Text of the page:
Want to name a store, product or brand after Duke University? Think again.
The University has quietly become one of the most watchful litigants at the U.S. Patent and Trademark Office’s Trademark Trial and Appeal Board, taking swift action against anyone who may be trying to associate with Duke for profit or other gain.
Since the start of the year, the University’s Office of General Counsel has already filed six trademark oppositions—formal objections to prevent the official registration of another party’s trademark—at the board. It filed more than 45 oppositions in 2017.
Most recently, the University challenged corporate giant LG Electronics over an application to register “Duke” in standard characters as a mark for “electric rotary compressors,” “compressors for refrigerators” and “compressed air pumps.”
Once a new trademark application has been reviewed by the USPTO, trademark holders have 30 days to file an opposition to it. According to court documents, the University cited four separate grounds for opposition in its case against LG, claiming that the company’s use of the mark would lead to confusion with the Duke brand and name, impair the distinctiveness of the Duke brand and name, harm the reputation of the Duke brand and name and falsely suggest a connection with the University.
Attorneys representing the University and LG Electronics, as well as a spokesperson for LG Electronics, did not respond to requests for comment.
The case against LG is not the first time the University has challenged a well-known corporation or person. In 2014, school officials battled with descendants of the late actor John “Duke” Wayne over their use of the actor’s nickname to label products, such as a Duke-branded bottle of small batch Kentucky straight bourbon.
Michael Schoenfeld, vice president of public affairs and government relations, said the University cannot comment on the pending case with LG, but explained that the Office of General Counsel is always working to protect the school’s name, logo and brand from being leveraged to endorse a political candidate, product or cause.
“Duke is one of the most visible brand names in higher education,” Schoenfeld wrote in an email. “The University vigorously defends our trademarks and other legal protections to avoid confusion in the public and to ensure that Duke’s name and images are protected from misuse.”
Indeed, Duke does have a global reputation. It has consistently ranked among the top 30 world universities in terms of brand reputation, and the Twitter account for its men’s basketball team has more followers than any other college athletics program.
Schoenfeld said Duke makes no money from its trademark oppositions and explained that trademark holders have an obligation to address potential infringements or else they may risk losing their right to the trademark in the first place.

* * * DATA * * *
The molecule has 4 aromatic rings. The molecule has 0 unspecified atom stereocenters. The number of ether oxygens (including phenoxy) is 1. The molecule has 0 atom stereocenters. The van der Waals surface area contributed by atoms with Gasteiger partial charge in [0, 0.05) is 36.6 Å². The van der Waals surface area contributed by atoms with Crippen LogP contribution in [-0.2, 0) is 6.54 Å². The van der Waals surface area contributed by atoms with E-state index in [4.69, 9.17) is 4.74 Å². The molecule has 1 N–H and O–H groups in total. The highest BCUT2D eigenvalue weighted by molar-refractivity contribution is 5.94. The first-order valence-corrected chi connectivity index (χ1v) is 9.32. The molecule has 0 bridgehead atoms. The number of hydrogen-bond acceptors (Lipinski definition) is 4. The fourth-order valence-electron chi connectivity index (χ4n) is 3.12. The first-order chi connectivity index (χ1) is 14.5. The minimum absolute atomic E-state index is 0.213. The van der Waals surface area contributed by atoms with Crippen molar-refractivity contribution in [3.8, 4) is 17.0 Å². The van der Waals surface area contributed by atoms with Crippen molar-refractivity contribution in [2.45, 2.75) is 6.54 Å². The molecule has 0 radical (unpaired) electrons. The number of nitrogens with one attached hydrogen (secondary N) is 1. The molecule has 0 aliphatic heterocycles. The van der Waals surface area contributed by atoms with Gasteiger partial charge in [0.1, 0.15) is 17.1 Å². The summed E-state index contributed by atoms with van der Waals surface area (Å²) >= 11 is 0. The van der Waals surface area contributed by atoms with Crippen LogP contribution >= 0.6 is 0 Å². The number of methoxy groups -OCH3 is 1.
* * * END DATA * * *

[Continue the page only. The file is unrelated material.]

“Duke takes the necessary steps to protect its registered trademarks,” he wrote. “Many times that occurs informally without need for a legal challenge, but if necessary, the university will exercise its legal rights.”
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Still, Duke exercises its legal rights more frequently than most of its peers, wrote Bill Donahue, a senior reporter specializing in intellectual property at Law360, a subscription-based legal news service from LexisNexis.
He wrote in an email that the University "is one of the most active [Trademark Trial and Appeal Board] litigants in the country."
“There's nothing inherently wrong with doing so; lots of the applicants that the school is opposing really are trying to associate themselves with the school,” Donahue wrote. “But Duke files a lot more of these cases than, say, other prominent sports schools that presumably face a similar amount of infringement problems.”
Before filing oppositions, trademark holders often file for extensions of the 30-day opposition period—a tactic Donahue said can serve as a “warning shot” to would-be offenders. Trademark holders can file for these extensions multiple times, and the TTAB’s inquiry system indicates Duke has already been granted several extension-of-time requests in 2018.
But Donahue noted that even though Duke files an exceptional number of oppositions and extension-of-time requests at the TTAB, it does not actually file many infringement lawsuits in federal court. Federal suits are meant to halt the actual use of a mark in practice, whereas oppositions are challenges to applications for trademark registration.
“They deal with similar issues, but TTAB cases are way less important than court cases,” Donahue wrote.
Nonetheless, Duke has shown it is not afraid to sue in federal court—as it did with BlueDevil Products in 2013—when necessary. And, as the pending case with LG Electronics illustrates, Duke is not afraid to take on large-scale corporations either.